The project was announced Feb. 14 at the National Press Club and aims to “uphold our country’s authentic founding virtues and values and challenge those who assert America is forever defined by its past failures, such as slavery.” The initiative represents one of the largest coordinated efforts to challenge the 1619 Project and its attempts to “reframe the country’s history.” The 1776 Initiative authors are also seeking to combat the negative effects they believe the 1619 Project will have on future generations of African Americans.
The Washington Examiner announced the 1776 Initiative in honor of famous abolitionist Frederick Douglass’ birthday, saying the contributors share an aversion to the “infantilization of black America or the denial of blacks’ agency throughout their history” and a distaste for “pseudo scholarship” that reduces American history to a history of racism and that consigns black Americans to the permanent status of victim.
The 1776 Initiative is not a fact-checking endeavor. The group will leave that up to the numerous historians who have been writing to The New York Times such as Gordon S. Wood and Allen Guelzo. Instead, this initiative will be both inspirational, demonstrating the amazing successes African Americans have had in this nation, and aspirational, highlighting ideas for solutions to problems that still plague African American communities.
The 1776 Initiative Defends America’s Founding and Ideals
The primary thrust of the initiative is to counter the narrative that slavery is not just America’s original sin but also defines the nation’s foundational character. By reinforcing the idea that 1776 is the nation’s true founding, this new initiative reiterates that America was founded on the idea that “all men are created equal,” the very principle that eventually led to the abolition of slavery and created the freest nation on Earth. All essays within the 1776 Initiative can be read on the Washington Examiner’s website or at the Woodson Center’s website.
In the initiative’s flagship essay, “The Crucial Voice of ‘1776,’” Woodson writes that the 1619 Project is shaking the moral ground of the nation, threatening to tear it apart. He argues that the 1619 Project is the latest weapon of identity politics proponents, wielded to further racial divisions. The prizes to be won are entitlements and reparations.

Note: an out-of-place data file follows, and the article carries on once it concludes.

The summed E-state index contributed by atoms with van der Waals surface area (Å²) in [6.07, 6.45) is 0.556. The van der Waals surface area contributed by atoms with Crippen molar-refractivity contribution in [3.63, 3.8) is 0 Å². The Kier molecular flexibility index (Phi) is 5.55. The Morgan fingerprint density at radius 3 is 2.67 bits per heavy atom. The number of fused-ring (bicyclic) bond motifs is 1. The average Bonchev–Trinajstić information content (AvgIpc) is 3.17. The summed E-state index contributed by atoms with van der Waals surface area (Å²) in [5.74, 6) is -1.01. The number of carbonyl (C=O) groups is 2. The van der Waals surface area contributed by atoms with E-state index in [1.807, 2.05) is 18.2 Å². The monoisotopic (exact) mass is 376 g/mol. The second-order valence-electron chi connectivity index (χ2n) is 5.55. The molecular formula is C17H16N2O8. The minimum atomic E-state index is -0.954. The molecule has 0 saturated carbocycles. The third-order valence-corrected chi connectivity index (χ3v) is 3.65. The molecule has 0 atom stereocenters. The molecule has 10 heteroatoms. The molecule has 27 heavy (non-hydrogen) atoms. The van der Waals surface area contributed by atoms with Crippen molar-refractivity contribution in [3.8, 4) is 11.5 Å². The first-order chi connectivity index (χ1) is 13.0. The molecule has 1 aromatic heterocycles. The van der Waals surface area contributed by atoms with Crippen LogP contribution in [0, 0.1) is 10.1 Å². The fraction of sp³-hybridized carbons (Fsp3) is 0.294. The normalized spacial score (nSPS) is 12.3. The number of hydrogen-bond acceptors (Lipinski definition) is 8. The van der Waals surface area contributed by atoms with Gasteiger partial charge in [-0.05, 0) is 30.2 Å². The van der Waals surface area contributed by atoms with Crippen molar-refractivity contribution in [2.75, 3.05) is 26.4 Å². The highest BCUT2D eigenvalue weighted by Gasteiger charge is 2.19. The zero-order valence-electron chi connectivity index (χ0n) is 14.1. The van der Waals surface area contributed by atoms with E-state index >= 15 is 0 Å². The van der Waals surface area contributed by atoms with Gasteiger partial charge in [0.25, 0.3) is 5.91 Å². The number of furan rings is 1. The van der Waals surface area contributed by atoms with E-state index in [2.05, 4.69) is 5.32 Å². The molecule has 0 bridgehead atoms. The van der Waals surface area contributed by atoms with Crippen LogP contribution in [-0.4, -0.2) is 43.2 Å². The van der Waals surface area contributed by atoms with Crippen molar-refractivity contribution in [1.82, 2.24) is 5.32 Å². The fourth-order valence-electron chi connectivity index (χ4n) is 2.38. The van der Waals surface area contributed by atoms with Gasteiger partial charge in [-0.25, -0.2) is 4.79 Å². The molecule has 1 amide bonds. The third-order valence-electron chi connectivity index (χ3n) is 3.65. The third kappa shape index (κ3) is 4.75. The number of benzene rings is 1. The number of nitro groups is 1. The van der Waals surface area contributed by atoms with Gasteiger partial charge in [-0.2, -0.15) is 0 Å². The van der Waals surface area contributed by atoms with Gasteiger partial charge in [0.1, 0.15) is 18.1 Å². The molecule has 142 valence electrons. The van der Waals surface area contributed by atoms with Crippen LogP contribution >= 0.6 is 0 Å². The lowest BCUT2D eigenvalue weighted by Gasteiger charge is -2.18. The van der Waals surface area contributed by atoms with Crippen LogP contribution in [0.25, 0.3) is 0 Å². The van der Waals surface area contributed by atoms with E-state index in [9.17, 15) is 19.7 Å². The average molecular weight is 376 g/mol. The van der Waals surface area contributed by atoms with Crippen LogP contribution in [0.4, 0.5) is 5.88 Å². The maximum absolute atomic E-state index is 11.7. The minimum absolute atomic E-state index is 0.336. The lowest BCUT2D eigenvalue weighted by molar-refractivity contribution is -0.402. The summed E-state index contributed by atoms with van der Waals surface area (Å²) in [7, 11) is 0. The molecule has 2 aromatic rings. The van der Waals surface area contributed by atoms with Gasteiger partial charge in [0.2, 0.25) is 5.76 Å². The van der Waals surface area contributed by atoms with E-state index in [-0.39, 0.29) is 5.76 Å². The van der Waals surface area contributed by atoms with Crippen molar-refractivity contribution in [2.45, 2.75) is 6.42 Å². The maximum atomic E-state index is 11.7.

Woodson blames the demise of black families today not on racism, but on the propagation of welfare, which detached work from income and thus led to a moral decline. He writes:
Prior to this time — even in the face of Jim Crow laws, legalized discrimination, and a lack of voting rights — the black community did not experience the wide-scale despair and destruction that we witness today. This is because, even in the face of great adversity, those earlier black communities had a Christian moral code of conduct, a conviction of self-determination and mutual assistance, and strong families and communities to fall back on.
In Clarence Page’s article titled “‘A dream as old as the American dream’: Embrace black patriotism over victimization,” he disputes the 1619 Project’s claim that America’s founding ideals were false because they did not immediately apply to everyone residing in the country at the time. He writes that the founders established a tradition of guaranteeing inalienable rights to some and the legal mechanisms to extend those equal protections to others, without, he notes, taking rights away from others. Page goes on to write, “We must disrupt the long-held stereotypes of black people as helpless bystanders in their own history.”
Although the field of responders is getting crowded, such a large volume is necessary and welcomed to combat the 1619 Project’s attack on America and its founding ideals.